“I think, like many people, he was simply horrified by Bloody Sunday,” says Maconie. “And as a child of the huge Irish diaspora in the North West of England, he felt it even more keenly.

“I don’t believe he was trying to ‘outdo’ Lennon. I think he was utterly sincere and it was a very brave move.”

McCartney’s former bandmate John Lennon, who had Irish heritage, had been increasingly politically active and appeared at a New York protest against the British Army’s presence in Northern Ireland.

Eamonn McCann, a veteran journalist and political activist from Londonderry, believes that while McCartney probably had genuine reasons for writing this song, the ‘Irish question’ was a convenient one for musicians to associate themselves with for publicity.

“The cause of Ireland had floated in and out of the British ‘trendy left’,” says McCann. “The Irish issue was quite an easy one to get involved with. It represented a progressive line of thinking in England at the time.”

McCartney later told Beatles historian Mark Lewisohn the sense of outrage he felt about Bloody Sunday:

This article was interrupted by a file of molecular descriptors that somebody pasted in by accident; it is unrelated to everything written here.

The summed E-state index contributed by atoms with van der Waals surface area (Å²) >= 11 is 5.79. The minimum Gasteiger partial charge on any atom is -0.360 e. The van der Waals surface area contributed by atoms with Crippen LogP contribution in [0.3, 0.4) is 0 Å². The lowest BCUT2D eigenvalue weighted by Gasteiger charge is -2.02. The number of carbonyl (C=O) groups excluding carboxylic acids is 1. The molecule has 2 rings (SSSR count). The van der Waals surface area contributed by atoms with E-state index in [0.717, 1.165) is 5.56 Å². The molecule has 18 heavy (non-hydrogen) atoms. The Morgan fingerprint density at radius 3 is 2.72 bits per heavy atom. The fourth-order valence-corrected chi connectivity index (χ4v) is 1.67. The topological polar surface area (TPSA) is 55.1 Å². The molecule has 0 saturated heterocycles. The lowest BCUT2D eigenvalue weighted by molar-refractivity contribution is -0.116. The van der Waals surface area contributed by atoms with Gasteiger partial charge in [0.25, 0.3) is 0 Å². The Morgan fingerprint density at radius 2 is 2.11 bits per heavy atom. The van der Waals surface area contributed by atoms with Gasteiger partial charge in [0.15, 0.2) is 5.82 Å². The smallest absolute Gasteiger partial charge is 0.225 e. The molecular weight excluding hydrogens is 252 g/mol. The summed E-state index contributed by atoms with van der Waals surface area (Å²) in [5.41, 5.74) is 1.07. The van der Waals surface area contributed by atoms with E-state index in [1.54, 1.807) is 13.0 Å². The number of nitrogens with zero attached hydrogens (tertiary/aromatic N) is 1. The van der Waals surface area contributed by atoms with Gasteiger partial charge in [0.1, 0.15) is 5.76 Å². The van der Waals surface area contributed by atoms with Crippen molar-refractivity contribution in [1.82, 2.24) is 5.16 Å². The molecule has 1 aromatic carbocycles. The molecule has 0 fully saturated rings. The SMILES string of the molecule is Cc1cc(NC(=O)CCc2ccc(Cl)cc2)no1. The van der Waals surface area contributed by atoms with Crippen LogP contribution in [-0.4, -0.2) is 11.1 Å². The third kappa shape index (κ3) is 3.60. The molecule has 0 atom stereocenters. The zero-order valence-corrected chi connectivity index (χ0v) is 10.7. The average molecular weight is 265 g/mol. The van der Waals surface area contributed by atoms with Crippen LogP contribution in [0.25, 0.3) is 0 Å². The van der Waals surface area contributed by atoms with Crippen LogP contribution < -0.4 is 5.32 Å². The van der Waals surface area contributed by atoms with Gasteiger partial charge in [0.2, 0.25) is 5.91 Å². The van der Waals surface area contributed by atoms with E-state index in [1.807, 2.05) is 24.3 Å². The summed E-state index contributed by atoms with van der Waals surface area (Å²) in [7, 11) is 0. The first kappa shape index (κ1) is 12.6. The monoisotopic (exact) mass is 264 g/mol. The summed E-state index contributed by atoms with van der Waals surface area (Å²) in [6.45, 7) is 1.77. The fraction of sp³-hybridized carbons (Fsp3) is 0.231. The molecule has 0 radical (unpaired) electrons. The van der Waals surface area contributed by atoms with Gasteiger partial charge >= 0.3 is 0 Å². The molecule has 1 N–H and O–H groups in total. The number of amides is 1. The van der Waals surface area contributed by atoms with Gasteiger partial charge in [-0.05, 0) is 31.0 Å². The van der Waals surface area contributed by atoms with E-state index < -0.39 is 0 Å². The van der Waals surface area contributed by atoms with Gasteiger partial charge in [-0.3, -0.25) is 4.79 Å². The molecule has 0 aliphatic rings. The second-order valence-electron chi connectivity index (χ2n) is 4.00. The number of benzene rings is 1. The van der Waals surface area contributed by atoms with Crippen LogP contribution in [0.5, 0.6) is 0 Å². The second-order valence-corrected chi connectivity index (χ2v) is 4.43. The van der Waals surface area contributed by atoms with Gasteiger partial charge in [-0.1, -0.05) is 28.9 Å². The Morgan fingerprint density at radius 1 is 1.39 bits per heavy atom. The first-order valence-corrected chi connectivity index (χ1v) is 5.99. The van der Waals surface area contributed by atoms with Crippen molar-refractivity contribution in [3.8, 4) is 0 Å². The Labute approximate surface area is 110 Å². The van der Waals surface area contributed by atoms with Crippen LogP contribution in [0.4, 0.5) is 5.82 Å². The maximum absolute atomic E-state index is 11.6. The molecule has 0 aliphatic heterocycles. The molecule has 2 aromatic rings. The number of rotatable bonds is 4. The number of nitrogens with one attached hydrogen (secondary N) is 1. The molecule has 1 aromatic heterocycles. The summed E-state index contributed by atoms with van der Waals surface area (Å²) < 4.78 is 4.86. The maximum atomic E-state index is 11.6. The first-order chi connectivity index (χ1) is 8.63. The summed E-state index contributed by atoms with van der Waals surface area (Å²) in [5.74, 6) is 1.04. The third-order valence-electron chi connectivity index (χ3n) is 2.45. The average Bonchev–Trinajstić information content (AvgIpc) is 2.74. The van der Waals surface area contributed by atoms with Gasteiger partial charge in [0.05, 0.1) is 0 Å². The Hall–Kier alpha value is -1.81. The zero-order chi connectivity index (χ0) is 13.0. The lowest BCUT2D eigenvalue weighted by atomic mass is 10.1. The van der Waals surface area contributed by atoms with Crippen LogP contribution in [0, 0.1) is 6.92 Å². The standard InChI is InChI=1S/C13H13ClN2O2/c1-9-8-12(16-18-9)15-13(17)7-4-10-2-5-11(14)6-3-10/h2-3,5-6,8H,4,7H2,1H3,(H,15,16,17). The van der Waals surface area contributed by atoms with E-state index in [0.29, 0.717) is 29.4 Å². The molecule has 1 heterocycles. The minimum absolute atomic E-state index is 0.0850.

“From our point of view it was the first time people questioned what we were doing in Ireland. It was so shocking. I wrote ‘Give Ireland Back to the Irish’, we recorded it and I was promptly phoned by the chairman of EMI, Sir Joseph Lockwood, explaining that they wouldn’t release it.

“He thought it was too inflammatory. I told him that I felt strongly about it and they had to release it.”

Impact of Give Ireland Back to the Irish

The song was banned in the UK by the BBC, Radio Luxembourg and the Independent Television Authority. BBC DJ and Top of the Pops presenter Alan Freeman refused to mention it by name. In his Radio 1 chart countdown he referred to it only as “a song by a group called Wings”.